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Is This The End Of Tax-Free Online Shopping?

The sales tax and the Internet.  The Senate’s given a green light.  We’ll look at the implications.

An eBay sign decorates the front of the company's headquarters in San Jose, Calif., Wednesday, Oct. 17, 2012. (Marcio Jose Sanchez/AP)

An eBay sign decorates the front of the company’s headquarters in San Jose, Calif., Wednesday, Oct. 17, 2012. (Marcio Jose Sanchez/AP)

Online shopping has absolutely boomed in its now decades with essentially no sales tax.

For most, it’s been buy it at the corner store, pay sales tax or buy it online tax-free. And American shoppers have turned in droves to point-and-click shopping.

Now, the U.S. Senate has moved to level the playing field, to authorize states to require online retailers to collect and pay up on sales tax.

Brick and mortar retailers say it’s only fair.  Cities and states say they need the money.  Online retailers don’t want the hassle or the cost.  And then, there’s you.

Up next On Point:  the sales tax and the Internet.

— Tom Ashbrook

Guests

John McKinnon, reporter for The Wall Street Journal, covering tax and fiscal policy. (@johndmckinnon)

Ann Wood, founder and owner of the online luxury consignment business Willow-Wear on eBay.

Steve Delbianco, executive director or NetChoice, a trade association of eCommerce businesses, including eBay.

Jason Brewer, vice president of the Retail Industry Leaders Association, whose members include Walmart and Kmart.

Rep. Peter Welch, Democratic representative to the U.S. House for Vermont’s at-large congressional district

Show Highlights

Video

John Donahoe, CEO of eBay, spoke with The Wall Street Journal about the ins and outs of the online sales tax:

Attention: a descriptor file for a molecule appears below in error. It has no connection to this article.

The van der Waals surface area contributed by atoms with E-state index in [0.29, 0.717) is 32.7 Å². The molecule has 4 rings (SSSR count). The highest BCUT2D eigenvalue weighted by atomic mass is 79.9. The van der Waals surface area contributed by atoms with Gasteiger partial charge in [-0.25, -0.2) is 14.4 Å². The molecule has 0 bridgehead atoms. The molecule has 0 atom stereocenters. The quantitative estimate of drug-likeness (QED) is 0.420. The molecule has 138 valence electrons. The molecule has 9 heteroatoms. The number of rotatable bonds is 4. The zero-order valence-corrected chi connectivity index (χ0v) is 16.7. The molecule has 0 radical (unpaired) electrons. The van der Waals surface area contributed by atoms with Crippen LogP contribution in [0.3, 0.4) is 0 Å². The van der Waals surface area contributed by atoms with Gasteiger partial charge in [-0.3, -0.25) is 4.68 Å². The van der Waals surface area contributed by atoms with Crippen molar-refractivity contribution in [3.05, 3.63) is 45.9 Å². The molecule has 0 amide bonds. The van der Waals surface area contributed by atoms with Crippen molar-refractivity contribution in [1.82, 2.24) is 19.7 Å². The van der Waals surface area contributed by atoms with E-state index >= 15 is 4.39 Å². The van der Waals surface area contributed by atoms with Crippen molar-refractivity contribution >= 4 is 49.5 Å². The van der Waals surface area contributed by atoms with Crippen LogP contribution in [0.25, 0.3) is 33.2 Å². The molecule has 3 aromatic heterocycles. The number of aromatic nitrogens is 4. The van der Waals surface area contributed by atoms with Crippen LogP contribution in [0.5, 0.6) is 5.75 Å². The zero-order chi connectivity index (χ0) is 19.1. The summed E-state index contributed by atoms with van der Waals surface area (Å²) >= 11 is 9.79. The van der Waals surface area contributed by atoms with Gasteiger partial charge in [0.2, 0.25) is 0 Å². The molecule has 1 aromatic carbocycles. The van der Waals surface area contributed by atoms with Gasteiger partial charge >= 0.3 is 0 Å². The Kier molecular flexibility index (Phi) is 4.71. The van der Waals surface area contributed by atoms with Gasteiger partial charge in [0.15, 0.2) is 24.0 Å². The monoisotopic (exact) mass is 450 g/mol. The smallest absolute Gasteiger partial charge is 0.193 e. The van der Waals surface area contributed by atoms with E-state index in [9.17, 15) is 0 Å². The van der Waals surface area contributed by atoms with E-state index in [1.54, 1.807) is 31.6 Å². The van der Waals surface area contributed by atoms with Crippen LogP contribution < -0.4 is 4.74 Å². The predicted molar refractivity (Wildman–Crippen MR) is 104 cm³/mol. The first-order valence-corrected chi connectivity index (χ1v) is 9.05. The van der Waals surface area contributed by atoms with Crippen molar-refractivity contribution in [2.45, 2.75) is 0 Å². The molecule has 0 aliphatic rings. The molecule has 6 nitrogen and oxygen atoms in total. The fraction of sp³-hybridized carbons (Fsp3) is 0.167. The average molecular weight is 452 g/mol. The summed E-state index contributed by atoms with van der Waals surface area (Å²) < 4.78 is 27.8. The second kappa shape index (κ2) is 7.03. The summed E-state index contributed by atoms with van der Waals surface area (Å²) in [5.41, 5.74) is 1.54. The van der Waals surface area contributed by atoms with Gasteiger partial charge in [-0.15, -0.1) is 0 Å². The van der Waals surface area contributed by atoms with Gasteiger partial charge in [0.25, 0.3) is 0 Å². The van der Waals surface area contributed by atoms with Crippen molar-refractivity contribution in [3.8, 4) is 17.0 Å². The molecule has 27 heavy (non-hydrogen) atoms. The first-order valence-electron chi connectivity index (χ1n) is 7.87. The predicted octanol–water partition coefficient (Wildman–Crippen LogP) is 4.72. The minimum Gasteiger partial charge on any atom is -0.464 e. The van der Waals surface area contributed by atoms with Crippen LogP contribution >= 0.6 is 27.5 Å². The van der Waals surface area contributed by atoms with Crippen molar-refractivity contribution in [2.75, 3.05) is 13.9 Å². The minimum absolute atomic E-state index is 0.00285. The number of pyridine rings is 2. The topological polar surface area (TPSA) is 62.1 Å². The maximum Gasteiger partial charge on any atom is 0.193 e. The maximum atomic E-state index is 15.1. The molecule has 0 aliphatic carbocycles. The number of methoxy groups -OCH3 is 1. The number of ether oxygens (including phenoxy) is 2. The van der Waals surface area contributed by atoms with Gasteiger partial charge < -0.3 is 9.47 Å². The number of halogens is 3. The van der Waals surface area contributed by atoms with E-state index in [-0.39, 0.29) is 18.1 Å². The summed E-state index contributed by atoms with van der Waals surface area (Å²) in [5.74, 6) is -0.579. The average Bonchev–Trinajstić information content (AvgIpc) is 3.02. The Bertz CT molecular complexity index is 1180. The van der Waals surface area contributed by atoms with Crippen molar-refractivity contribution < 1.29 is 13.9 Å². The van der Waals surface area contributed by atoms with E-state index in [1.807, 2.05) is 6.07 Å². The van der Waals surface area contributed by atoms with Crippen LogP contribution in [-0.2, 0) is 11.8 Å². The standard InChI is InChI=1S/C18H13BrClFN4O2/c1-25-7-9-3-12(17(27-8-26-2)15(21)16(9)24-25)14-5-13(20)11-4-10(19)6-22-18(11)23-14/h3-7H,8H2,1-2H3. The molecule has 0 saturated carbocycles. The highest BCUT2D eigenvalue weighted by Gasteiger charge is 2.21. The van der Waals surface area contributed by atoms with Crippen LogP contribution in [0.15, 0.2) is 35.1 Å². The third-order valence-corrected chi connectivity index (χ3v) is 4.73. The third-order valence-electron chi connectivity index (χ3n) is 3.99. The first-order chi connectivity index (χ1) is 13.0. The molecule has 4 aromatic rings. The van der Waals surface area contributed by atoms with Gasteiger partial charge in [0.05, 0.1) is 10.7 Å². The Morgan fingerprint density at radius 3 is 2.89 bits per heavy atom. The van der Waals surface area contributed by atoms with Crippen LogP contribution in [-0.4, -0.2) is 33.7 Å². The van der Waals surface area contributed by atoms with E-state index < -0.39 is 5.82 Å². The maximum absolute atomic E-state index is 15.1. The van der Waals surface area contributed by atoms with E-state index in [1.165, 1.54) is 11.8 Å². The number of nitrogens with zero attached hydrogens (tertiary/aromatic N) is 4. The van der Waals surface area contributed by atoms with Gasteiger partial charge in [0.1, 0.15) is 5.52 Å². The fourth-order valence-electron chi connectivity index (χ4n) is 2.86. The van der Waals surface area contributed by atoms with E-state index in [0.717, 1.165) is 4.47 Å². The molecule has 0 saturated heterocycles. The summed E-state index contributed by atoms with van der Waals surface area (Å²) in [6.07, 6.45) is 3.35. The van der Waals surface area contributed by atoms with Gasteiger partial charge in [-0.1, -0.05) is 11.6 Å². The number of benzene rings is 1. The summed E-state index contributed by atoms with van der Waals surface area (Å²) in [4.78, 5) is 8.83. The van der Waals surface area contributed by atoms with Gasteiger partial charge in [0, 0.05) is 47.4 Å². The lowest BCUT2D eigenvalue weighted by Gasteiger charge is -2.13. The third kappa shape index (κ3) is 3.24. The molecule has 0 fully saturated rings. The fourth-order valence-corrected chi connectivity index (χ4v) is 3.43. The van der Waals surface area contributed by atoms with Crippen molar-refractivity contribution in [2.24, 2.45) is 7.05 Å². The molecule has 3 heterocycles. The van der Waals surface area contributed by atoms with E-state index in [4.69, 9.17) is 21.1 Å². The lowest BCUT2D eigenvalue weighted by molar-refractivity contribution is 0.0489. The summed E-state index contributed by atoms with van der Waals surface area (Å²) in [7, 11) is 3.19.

Tweets From During The Show

From Tom’s Reading List

The Wall Street Journal: Senate Passes Online Sales-Tax Legislation — “The debate stems from a 1992 Supreme Court ruling that held states didn’t have the power to require out-of-state retailers to collect sales tax, unless the retailer had a physical presence, such as a warehouse or store, in that state. The ruling gave many online retailers a built-in price advantage and helped spur rapid growth in Internet commerce. As a result, state governments and brick-and-mortar retailers have pushed for federal legislation, enabling states to require out-of-state online retailers to collect sales tax for them on purchases by their residents, even if the merchants don’t have a physical presence. The sales-tax rate would be determined by the recipient’s address.”

USA Today: Internet Sales Tax Passes Senate — “The issue pits retail behemoths such as Walmart and Amazon against small online sellers such as those on eBay in a fight for price and industry dominance. Those in support of the bill, which include Walmart, Amazon and Target, argue they’re at a 5% to 10% price disadvantage by having to charge sales tax. States argue they’re missing out on much-needed revenue. Last year, states could have collected more than $11 billion in online sales tax revenue, according to a study by the University of Tennessee.”

U.S. News & World Report: There’s Nothing Fair About an Internet Sales Tax — “Just a few years ago, retail giant Amazon primarily stood on the sidelines of the debate over federal legislation – dubbed the Main Street Fairness Act – to require online retailers to collect sales taxes. But now Amazon is front and center supporting the current iteration of the bill wending its way through Congress. Amazon’s support aside, the tax revenues that states may be able to extract would be far dwarfed by the damage the legislation inflicts on growth, innovation and competition, and by further entrenching cronyism in our already troubled economy.”

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